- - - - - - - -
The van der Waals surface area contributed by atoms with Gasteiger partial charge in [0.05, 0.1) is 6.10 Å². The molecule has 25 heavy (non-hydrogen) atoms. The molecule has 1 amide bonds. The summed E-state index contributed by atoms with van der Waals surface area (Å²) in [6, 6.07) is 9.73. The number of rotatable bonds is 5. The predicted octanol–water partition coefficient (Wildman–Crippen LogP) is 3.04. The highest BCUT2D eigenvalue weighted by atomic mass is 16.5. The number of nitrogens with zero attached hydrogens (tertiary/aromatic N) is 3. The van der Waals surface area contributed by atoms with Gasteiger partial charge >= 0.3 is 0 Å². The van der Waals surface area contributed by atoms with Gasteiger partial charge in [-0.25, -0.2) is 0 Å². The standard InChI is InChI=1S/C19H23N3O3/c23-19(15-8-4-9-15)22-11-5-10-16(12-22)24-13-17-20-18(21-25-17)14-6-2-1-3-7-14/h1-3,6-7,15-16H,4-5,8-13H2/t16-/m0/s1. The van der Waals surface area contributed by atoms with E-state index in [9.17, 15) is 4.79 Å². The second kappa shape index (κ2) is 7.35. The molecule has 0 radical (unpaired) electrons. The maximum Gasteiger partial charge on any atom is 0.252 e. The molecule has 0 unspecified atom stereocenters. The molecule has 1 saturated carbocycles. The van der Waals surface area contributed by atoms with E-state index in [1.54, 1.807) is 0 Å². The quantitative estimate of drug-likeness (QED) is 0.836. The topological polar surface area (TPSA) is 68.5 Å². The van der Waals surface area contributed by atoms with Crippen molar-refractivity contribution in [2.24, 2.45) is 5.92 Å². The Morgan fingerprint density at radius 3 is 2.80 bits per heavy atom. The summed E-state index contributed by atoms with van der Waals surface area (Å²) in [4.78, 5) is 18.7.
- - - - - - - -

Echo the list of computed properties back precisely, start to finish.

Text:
The van der Waals surface area contributed by atoms with Gasteiger partial charge in [0.05, 0.1) is 6.10 Å². The molecule has 25 heavy (non-hydrogen) atoms. The molecule has 1 amide bonds. The summed E-state index contributed by atoms with van der Waals surface area (Å²) in [6, 6.07) is 9.73. The number of rotatable bonds is 5. The predicted octanol–water partition coefficient (Wildman–Crippen LogP) is 3.04. The highest BCUT2D eigenvalue weighted by atomic mass is 16.5. The number of nitrogens with zero attached hydrogens (tertiary/aromatic N) is 3. The van der Waals surface area contributed by atoms with Gasteiger partial charge >= 0.3 is 0 Å². The van der Waals surface area contributed by atoms with Gasteiger partial charge in [-0.25, -0.2) is 0 Å². The standard InChI is InChI=1S/C19H23N3O3/c23-19(15-8-4-9-15)22-11-5-10-16(12-22)24-13-17-20-18(21-25-17)14-6-2-1-3-7-14/h1-3,6-7,15-16H,4-5,8-13H2/t16-/m0/s1. The van der Waals surface area contributed by atoms with E-state index in [9.17, 15) is 4.79 Å². The second kappa shape index (κ2) is 7.35. The molecule has 0 radical (unpaired) electrons. The maximum Gasteiger partial charge on any atom is 0.252 e. The molecule has 0 unspecified atom stereocenters. The molecule has 1 saturated carbocycles. The van der Waals surface area contributed by atoms with E-state index in [1.54, 1.807) is 0 Å². The quantitative estimate of drug-likeness (QED) is 0.836. The topological polar surface area (TPSA) is 68.5 Å². The van der Waals surface area contributed by atoms with Crippen molar-refractivity contribution in [2.24, 2.45) is 5.92 Å². The Morgan fingerprint density at radius 3 is 2.80 bits per heavy atom. The summed E-state index contributed by atoms with van der Waals surface area (Å²) in [4.78, 5) is 18.7.